Scientist of the Day - Charles Perrault
Charles Perrault, a French scholar and writer, was born Jan. 12, 1628. Charles was part of a distinguished scientific family. His younger brother, Claude, was an original member of the French Academy of Sciences and a founder of the science of comparative anatomy; his large folio, Memoirs for a Natural History of Animals (1676), was the millionth book purchased by the Library, and we displayed it in our Grandeur of Life exhibition in 2009. Another brother, Pierre, was a founder of the science of hydrology (the movement of water on and within the earth), and we have his Origin of Springs (1674) in our collection as well.
Charles was more interested in arts and letters than the sciences, playing a principal role in the famous “Quarrel of the ancients and moderns” that occupied the Académie française during the late 17th century. But Charles did provide an important contribution to the history of seventeenth-century science by publishing a book of portraits of eminent French savants in 1696 (see second image above). This is a large, two-volume folio set that we have in our History of Science Collection, and it is an invaluable source of portraits of such distinguished French natural philosophers as René Descartes (third image), Marin Mersenne (fourth image), Blaise Pascal (fifth image), and Charles’ brother Claude (sixth image). The frontispiece of this book also provides us our best portrait of Charles (first image).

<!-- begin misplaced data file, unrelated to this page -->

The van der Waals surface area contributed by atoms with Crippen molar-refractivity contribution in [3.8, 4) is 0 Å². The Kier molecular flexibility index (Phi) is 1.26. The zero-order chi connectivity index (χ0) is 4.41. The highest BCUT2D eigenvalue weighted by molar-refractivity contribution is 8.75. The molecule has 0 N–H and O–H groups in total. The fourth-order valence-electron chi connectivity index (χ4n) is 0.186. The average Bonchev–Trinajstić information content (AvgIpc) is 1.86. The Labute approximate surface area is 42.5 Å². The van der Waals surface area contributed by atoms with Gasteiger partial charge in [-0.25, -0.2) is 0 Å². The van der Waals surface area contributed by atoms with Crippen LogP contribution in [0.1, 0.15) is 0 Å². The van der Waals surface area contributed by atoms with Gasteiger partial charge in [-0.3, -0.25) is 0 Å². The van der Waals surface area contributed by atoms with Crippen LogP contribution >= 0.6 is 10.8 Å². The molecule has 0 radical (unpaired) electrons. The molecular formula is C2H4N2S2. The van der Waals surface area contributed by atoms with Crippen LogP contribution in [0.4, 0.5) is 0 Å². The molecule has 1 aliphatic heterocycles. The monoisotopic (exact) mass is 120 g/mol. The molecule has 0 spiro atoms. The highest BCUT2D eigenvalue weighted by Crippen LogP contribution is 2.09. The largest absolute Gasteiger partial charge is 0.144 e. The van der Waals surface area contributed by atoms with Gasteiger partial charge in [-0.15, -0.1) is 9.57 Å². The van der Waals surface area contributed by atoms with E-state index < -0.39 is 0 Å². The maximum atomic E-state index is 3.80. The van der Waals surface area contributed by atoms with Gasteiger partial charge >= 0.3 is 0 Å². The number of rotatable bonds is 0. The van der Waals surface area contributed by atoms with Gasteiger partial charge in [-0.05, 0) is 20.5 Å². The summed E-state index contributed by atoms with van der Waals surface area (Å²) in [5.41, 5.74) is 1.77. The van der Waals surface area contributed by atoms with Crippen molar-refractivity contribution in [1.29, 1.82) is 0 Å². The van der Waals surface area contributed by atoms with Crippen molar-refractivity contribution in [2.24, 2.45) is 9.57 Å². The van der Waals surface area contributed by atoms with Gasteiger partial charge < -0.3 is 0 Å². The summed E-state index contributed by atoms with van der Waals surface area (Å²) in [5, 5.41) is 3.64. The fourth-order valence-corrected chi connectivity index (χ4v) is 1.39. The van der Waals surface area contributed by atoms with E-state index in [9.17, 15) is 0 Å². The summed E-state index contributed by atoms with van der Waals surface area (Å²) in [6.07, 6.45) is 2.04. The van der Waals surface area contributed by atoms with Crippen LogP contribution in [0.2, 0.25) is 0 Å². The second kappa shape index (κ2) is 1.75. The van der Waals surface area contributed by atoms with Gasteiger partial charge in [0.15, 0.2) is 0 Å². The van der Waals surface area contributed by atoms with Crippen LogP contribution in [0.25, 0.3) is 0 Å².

The next year, 1697, Charles published a much slimmer volume, containing eight stories intended for children. He called it Histoires ou Contes du Temps passé: Les Contes de ma Mère l’Oie (Tales and Stories of the Past with Morals: Tales of Mother Goose). This is the book that launched the fairy tale genre, and gave us the characters of Little Red Riding Hood, Sleeping Beauty, Cinderella, and Puss in Boots. Mother Goose, ornithological though she may be, is unlikely to find her way into our collections.
Dr. William B. Ashworth, Jr., Consultant for the History of Science, Linda Hall Library and Associate Professor, Department of History, University of Missouri-Kansas City. Comments or corrections are welcome; please direct to firstname.lastname@example.org.